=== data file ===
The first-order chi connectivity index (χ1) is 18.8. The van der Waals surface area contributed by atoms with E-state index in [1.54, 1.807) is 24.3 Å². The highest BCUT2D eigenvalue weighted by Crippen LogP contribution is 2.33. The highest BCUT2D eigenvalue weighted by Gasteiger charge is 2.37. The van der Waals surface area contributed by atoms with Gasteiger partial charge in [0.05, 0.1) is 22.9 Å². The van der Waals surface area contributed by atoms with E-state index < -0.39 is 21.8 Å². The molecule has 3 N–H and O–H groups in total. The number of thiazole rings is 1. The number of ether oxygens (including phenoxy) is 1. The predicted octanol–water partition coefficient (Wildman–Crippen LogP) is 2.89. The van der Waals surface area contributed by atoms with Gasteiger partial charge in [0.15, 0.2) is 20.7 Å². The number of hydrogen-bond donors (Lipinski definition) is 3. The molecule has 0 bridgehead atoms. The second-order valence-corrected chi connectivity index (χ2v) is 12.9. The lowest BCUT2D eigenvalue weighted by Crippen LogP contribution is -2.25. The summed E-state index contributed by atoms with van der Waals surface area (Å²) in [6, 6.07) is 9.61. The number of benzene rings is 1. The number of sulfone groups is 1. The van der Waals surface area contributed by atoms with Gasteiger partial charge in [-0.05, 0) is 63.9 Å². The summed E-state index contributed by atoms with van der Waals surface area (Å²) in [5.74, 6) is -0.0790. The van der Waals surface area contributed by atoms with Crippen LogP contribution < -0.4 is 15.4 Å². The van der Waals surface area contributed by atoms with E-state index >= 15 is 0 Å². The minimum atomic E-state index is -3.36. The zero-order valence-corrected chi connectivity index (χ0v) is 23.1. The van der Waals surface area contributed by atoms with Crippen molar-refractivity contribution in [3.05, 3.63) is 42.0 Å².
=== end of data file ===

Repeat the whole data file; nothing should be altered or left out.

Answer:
The first-order chi connectivity index (χ1) is 18.8. The van der Waals surface area contributed by atoms with E-state index in [1.54, 1.807) is 24.3 Å². The highest BCUT2D eigenvalue weighted by Crippen LogP contribution is 2.33. The highest BCUT2D eigenvalue weighted by Gasteiger charge is 2.37. The van der Waals surface area contributed by atoms with Gasteiger partial charge in [0.05, 0.1) is 22.9 Å². The van der Waals surface area contributed by atoms with E-state index < -0.39 is 21.8 Å². The molecule has 3 N–H and O–H groups in total. The number of thiazole rings is 1. The number of ether oxygens (including phenoxy) is 1. The predicted octanol–water partition coefficient (Wildman–Crippen LogP) is 2.89. The van der Waals surface area contributed by atoms with Gasteiger partial charge in [0.15, 0.2) is 20.7 Å². The number of hydrogen-bond donors (Lipinski definition) is 3. The molecule has 0 bridgehead atoms. The second-order valence-corrected chi connectivity index (χ2v) is 12.9. The lowest BCUT2D eigenvalue weighted by Crippen LogP contribution is -2.25. The summed E-state index contributed by atoms with van der Waals surface area (Å²) in [6, 6.07) is 9.61. The number of benzene rings is 1. The number of sulfone groups is 1. The van der Waals surface area contributed by atoms with Gasteiger partial charge in [-0.05, 0) is 63.9 Å². The summed E-state index contributed by atoms with van der Waals surface area (Å²) in [5.74, 6) is -0.0790. The van der Waals surface area contributed by atoms with Crippen LogP contribution < -0.4 is 15.4 Å². The van der Waals surface area contributed by atoms with E-state index >= 15 is 0 Å². The minimum atomic E-state index is -3.36. The zero-order valence-corrected chi connectivity index (χ0v) is 23.1. The van der Waals surface area contributed by atoms with Crippen molar-refractivity contribution in [3.05, 3.63) is 42.0 Å².